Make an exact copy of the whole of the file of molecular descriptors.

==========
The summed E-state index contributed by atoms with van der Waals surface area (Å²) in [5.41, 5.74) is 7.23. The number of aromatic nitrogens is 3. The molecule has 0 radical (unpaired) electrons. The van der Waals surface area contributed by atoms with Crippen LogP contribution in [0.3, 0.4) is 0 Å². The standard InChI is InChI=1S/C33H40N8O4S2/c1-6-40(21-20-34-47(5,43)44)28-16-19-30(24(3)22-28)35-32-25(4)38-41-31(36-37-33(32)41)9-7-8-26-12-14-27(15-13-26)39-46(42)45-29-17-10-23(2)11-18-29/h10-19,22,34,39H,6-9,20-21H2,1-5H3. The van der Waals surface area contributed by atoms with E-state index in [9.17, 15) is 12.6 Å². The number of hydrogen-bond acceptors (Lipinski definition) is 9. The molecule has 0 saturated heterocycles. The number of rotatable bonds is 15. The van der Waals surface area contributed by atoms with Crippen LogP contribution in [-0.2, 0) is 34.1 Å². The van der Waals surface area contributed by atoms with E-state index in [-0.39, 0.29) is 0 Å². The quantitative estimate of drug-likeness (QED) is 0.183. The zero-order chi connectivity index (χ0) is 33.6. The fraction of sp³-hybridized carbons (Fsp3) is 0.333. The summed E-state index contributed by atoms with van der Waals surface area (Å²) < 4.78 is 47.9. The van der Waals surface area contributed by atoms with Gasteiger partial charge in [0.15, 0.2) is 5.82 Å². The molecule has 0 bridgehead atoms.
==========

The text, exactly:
The summed E-state index contributed by atoms with van der Waals surface area (Å²) in [5.41, 5.74) is 7.23. The number of aromatic nitrogens is 3. The molecule has 0 radical (unpaired) electrons. The van der Waals surface area contributed by atoms with Crippen LogP contribution in [0.3, 0.4) is 0 Å². The standard InChI is InChI=1S/C33H40N8O4S2/c1-6-40(21-20-34-47(5,43)44)28-16-19-30(24(3)22-28)35-32-25(4)38-41-31(36-37-33(32)41)9-7-8-26-12-14-27(15-13-26)39-46(42)45-29-17-10-23(2)11-18-29/h10-19,22,34,39H,6-9,20-21H2,1-5H3. The van der Waals surface area contributed by atoms with E-state index in [9.17, 15) is 12.6 Å². The number of hydrogen-bond acceptors (Lipinski definition) is 9. The molecule has 0 saturated heterocycles. The number of rotatable bonds is 15. The van der Waals surface area contributed by atoms with Crippen LogP contribution in [-0.2, 0) is 34.1 Å². The van der Waals surface area contributed by atoms with E-state index in [-0.39, 0.29) is 0 Å². The quantitative estimate of drug-likeness (QED) is 0.183. The zero-order chi connectivity index (χ0) is 33.6. The fraction of sp³-hybridized carbons (Fsp3) is 0.333. The summed E-state index contributed by atoms with van der Waals surface area (Å²) < 4.78 is 47.9. The van der Waals surface area contributed by atoms with Gasteiger partial charge in [0.15, 0.2) is 5.82 Å². The molecule has 0 bridgehead atoms.